What are employees’ career goals?

Unless you want your employees to think their time with your organization is temporary, it’s important to consider their long-term career expectations. According to a LinkedIn survey of 7,350 members across five countries, the number one reason workers quit their jobs was because they sought greater opportunities for advancement outside the organization. If leaders fail to understand employees’ expected career paths, it will continue to be increasingly difficult to retain talent in competitive markets.

Often, HR and talent acquisition teams overestimate employee awareness of their internal mobility programs. Other times, organization simply fail to offer the right opportunities for advancement in the right offices, creating too many options and openings in one location, and not enough in another.

The best employers have started to tailor employee experiences around where employees see themselves in the future, not just on their role today. Ask employees not only when they become new members of your organization, but at regular intervals along the way, where they would like to improve, and how the organization might be able to help them get there. Don’t let current job openings or project requirements prevent managers from exploring possibilities with employees, as needs may arise that fit their objectives as your organization continues to grow. Additionally, employers need to do more to communicate and promote internal employee success stories on internal communication channels to continue to reinforce the fact that growth opportunities exist for employees at every level of the organization.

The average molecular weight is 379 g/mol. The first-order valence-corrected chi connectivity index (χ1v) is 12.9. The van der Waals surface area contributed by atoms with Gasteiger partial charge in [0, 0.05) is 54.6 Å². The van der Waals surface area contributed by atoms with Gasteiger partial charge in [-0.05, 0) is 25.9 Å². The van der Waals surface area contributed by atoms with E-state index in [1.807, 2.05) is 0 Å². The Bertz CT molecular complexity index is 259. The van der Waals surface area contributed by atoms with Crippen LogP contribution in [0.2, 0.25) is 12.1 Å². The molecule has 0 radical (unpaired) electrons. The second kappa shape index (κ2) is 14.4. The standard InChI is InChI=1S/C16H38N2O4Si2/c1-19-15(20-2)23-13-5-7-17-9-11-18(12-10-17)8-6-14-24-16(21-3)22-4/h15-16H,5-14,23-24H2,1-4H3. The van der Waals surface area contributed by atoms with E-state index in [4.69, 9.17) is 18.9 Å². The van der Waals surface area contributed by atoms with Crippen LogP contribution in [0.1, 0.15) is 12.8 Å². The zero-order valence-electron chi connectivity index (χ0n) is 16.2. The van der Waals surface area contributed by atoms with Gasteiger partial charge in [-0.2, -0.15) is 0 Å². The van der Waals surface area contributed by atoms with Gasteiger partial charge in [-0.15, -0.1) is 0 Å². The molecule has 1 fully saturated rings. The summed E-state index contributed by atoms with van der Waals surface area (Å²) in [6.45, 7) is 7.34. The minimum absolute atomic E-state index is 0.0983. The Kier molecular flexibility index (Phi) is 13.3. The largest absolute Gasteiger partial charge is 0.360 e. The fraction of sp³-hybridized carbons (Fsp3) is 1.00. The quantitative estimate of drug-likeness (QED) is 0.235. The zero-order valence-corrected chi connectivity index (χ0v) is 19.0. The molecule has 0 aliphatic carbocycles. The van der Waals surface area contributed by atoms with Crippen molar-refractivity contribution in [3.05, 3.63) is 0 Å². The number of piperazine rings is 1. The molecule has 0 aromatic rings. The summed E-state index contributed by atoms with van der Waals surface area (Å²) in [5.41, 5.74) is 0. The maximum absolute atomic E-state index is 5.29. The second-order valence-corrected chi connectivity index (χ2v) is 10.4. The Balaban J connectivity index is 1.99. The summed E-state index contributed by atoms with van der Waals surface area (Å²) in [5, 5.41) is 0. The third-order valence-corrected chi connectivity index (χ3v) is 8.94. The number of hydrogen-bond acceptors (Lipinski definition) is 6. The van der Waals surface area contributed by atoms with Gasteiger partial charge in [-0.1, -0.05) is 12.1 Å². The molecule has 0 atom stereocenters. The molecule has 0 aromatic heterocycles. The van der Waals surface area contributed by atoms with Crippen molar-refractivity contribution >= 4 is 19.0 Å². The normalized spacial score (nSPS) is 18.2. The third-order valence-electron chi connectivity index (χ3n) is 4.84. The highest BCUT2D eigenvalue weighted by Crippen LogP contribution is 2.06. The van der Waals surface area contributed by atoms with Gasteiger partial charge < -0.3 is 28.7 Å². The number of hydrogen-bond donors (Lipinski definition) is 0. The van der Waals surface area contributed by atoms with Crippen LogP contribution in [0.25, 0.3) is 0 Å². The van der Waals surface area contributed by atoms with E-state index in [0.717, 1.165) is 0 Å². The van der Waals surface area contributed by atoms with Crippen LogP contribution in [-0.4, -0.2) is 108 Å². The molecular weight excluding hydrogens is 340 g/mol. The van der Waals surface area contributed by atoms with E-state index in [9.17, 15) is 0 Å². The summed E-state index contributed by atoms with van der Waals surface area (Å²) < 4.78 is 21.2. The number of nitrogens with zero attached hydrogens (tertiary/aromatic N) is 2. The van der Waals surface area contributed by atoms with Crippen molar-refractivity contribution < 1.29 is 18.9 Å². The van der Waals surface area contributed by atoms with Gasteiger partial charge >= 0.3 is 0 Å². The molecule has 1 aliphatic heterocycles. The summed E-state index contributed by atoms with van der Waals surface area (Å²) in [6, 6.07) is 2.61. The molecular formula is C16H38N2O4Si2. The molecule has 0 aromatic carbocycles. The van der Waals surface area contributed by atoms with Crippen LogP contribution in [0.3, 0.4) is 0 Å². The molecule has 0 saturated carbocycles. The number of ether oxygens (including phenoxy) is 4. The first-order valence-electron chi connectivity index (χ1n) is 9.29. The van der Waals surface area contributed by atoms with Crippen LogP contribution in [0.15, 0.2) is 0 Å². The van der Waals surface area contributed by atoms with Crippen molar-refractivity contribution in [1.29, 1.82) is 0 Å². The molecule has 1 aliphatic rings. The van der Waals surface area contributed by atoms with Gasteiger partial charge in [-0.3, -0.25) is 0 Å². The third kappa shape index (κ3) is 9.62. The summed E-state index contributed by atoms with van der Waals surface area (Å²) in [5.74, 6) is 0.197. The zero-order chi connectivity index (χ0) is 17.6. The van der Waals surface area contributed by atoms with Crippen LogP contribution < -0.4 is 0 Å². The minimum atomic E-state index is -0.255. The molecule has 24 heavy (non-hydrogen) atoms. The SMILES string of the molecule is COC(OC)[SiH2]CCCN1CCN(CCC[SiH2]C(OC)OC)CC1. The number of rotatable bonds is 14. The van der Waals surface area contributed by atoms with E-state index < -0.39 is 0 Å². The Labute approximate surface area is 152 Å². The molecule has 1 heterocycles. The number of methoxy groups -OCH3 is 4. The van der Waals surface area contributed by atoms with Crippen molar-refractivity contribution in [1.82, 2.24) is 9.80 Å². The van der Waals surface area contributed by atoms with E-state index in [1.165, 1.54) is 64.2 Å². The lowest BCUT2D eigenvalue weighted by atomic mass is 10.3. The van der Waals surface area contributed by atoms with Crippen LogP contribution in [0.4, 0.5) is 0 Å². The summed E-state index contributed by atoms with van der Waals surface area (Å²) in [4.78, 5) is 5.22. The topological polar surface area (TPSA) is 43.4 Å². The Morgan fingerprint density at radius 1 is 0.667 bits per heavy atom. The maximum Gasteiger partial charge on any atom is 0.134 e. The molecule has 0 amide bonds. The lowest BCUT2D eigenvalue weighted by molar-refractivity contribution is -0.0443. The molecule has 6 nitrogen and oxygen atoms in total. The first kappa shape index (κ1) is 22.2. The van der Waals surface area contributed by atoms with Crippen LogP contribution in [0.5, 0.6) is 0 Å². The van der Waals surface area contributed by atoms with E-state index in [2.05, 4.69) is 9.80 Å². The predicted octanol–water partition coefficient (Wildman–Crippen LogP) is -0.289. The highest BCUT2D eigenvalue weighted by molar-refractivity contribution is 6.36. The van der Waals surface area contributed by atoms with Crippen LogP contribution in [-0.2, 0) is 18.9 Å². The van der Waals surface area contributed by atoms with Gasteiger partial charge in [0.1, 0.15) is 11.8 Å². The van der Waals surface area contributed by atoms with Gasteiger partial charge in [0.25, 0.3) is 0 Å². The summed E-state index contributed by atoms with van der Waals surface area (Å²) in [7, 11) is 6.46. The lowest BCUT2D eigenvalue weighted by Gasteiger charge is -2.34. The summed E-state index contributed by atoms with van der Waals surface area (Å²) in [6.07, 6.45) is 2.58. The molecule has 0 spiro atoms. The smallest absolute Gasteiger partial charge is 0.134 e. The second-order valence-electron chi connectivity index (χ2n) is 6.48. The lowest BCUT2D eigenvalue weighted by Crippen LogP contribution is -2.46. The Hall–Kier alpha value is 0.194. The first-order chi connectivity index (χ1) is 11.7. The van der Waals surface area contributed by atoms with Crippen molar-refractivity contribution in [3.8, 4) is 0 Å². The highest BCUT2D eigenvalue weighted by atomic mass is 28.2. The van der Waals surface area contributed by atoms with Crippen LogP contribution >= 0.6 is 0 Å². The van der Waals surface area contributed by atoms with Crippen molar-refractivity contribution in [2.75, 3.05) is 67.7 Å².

How can employees continue to develop and succeed?

Most employers focus most of their employee development resources on onboarding, which makes sense, considering that it can take employees six months or longer in some industries to become contributing members of your team. However, after the initial burst of coaching and training, many organizations leave finding further learning and development opportunities up to their employees. If most employees already feel overburdened with their day-to-day work, it’s no surprise that many neglect to seek out additional training and development opportunities that might hurt their performance in the short-run, even if it pays off down the road. Additionally, some managers may not value the impact training and development can have on the employee experience, and sometimes create roadblocks for employees to participate in these initiatives.